Performance Art Collective Uses Goldfish Movements To Create Music

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Quintetto from Quiet ensemble on Vimeo.

The artist collective Quiet Ensemble are skilled at making the mundane feel monumental, or at least worth noting. Their installation/ performance art Quintetto is naturally composed of a quintet of goldfish.  The little fish may not realize it, but their movements are of consequence.  Placed in tall tanks, the vertical movements of the fish are monitored and converted into sound.  Each fish is assigned a separate tank.  The installation seems to give some sort of order to the random, and in a strange way lend gravity to something that is trivial.  Check out the video to see the fish in action in full performance art glory!

Real Fish Heads Used In Photographs To Satirize Everyday Human Life



Anne-Catherine Becker-Echivard places real fish from her fish monger on doll parts to recreate, amuse, and in a way, criticize/satirize aspects of human society.

Of her work, Dr. Didier Rouzeyrol poeticizes:

The fish of acbe do not look at the ground.
They play there. They play. They play with us.
They place us into these pieces.
Parts in an act, in a photograph.

European bred and born, Becker-Echivard could easily be a character in a Julie Delpy film– charmingly dedicated to absurd yet accessible content with an undeniably curious or obsessive edge. For instance, after the setting and shooting is done, this Parisian artist tops off each project by eating it for dinner, stating, “It is the perfect recycling of art. Nothing is left over – and I can live from it.”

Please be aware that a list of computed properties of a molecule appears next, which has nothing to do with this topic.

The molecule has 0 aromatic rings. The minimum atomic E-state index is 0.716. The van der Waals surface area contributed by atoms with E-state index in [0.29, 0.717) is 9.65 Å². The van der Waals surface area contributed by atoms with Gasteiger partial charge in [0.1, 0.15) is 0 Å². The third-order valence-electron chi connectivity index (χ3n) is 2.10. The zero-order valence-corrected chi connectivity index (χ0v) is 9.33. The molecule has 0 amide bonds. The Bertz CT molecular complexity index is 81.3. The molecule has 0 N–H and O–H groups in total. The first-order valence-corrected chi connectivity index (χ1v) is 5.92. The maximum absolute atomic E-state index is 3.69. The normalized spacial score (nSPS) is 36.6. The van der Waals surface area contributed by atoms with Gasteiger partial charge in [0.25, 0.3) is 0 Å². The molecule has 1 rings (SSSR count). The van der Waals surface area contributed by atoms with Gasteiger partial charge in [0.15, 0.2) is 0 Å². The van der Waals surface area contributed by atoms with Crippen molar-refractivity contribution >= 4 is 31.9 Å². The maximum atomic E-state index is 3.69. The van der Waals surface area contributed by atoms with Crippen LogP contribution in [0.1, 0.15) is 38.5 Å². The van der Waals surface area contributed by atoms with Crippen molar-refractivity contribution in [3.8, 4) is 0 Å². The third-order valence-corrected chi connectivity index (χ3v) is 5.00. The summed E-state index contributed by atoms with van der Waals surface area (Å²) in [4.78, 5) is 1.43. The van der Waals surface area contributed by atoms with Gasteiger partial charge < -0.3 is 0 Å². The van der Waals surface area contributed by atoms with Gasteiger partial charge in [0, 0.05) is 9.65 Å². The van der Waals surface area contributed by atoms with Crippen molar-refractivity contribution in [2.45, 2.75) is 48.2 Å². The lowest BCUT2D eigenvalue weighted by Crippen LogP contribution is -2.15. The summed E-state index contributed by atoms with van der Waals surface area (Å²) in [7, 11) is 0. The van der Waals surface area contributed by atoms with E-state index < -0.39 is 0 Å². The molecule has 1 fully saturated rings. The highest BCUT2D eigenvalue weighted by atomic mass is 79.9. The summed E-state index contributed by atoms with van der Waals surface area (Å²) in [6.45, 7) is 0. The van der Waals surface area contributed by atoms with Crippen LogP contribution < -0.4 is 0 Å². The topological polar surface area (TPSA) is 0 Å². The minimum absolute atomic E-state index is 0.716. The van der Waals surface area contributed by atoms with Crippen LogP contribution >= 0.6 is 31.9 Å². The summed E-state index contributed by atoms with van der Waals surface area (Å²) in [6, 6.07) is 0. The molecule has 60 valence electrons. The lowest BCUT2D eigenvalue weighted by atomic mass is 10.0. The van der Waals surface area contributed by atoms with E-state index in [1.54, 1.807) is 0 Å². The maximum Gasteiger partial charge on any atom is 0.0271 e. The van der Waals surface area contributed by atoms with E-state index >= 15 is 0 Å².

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Unbelievably Realistic ‘Painted’ Fish By Keng Lye

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It may surprise you to know that these are not real animals – they’re probably most accurately called paintings.  Artist Keng Lye brings these aquatic creatures to life by creating layers of resin and alternating them with acrylic paint.  Coupled with his expert play of perspective, the fish (and other creatures) seem ultra realistic.  Keng Lye has since added three dimensional portions to his ‘paintings’ as can be seen in these first four images, making them seem even more unbelievably alive and real.   [via]